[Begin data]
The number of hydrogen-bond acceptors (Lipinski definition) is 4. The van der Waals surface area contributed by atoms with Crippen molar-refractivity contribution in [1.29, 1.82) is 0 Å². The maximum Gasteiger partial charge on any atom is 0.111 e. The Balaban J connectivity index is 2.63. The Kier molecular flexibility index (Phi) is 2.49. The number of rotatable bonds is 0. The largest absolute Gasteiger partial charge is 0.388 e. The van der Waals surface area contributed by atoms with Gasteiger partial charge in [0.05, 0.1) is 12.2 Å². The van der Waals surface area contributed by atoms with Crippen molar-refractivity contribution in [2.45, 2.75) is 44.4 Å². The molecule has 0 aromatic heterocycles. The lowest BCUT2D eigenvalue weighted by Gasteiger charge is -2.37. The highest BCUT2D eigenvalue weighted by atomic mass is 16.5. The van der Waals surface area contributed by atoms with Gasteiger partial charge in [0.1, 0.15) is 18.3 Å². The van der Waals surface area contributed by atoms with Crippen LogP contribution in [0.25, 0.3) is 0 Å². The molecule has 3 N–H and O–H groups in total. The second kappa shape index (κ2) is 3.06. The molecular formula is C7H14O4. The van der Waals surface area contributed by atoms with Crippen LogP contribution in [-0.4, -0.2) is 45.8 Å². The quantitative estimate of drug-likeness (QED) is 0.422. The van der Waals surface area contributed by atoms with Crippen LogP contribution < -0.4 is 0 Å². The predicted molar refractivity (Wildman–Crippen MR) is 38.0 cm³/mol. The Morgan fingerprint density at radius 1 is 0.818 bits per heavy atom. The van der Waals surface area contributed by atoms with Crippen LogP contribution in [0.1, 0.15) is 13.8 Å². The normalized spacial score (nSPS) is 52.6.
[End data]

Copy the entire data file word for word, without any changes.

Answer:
The number of hydrogen-bond acceptors (Lipinski definition) is 4. The van der Waals surface area contributed by atoms with Crippen molar-refractivity contribution in [1.29, 1.82) is 0 Å². The maximum Gasteiger partial charge on any atom is 0.111 e. The Balaban J connectivity index is 2.63. The Kier molecular flexibility index (Phi) is 2.49. The number of rotatable bonds is 0. The largest absolute Gasteiger partial charge is 0.388 e. The van der Waals surface area contributed by atoms with Gasteiger partial charge in [0.05, 0.1) is 12.2 Å². The van der Waals surface area contributed by atoms with Crippen molar-refractivity contribution in [2.45, 2.75) is 44.4 Å². The molecule has 0 aromatic heterocycles. The lowest BCUT2D eigenvalue weighted by Gasteiger charge is -2.37. The highest BCUT2D eigenvalue weighted by atomic mass is 16.5. The van der Waals surface area contributed by atoms with Gasteiger partial charge in [0.1, 0.15) is 18.3 Å². The van der Waals surface area contributed by atoms with Crippen LogP contribution in [0.25, 0.3) is 0 Å². The molecule has 3 N–H and O–H groups in total. The second kappa shape index (κ2) is 3.06. The molecular formula is C7H14O4. The van der Waals surface area contributed by atoms with Crippen LogP contribution in [-0.4, -0.2) is 45.8 Å². The quantitative estimate of drug-likeness (QED) is 0.422. The van der Waals surface area contributed by atoms with Crippen LogP contribution < -0.4 is 0 Å². The predicted molar refractivity (Wildman–Crippen MR) is 38.0 cm³/mol. The Morgan fingerprint density at radius 1 is 0.818 bits per heavy atom. The van der Waals surface area contributed by atoms with Crippen LogP contribution in [0.1, 0.15) is 13.8 Å². The normalized spacial score (nSPS) is 52.6.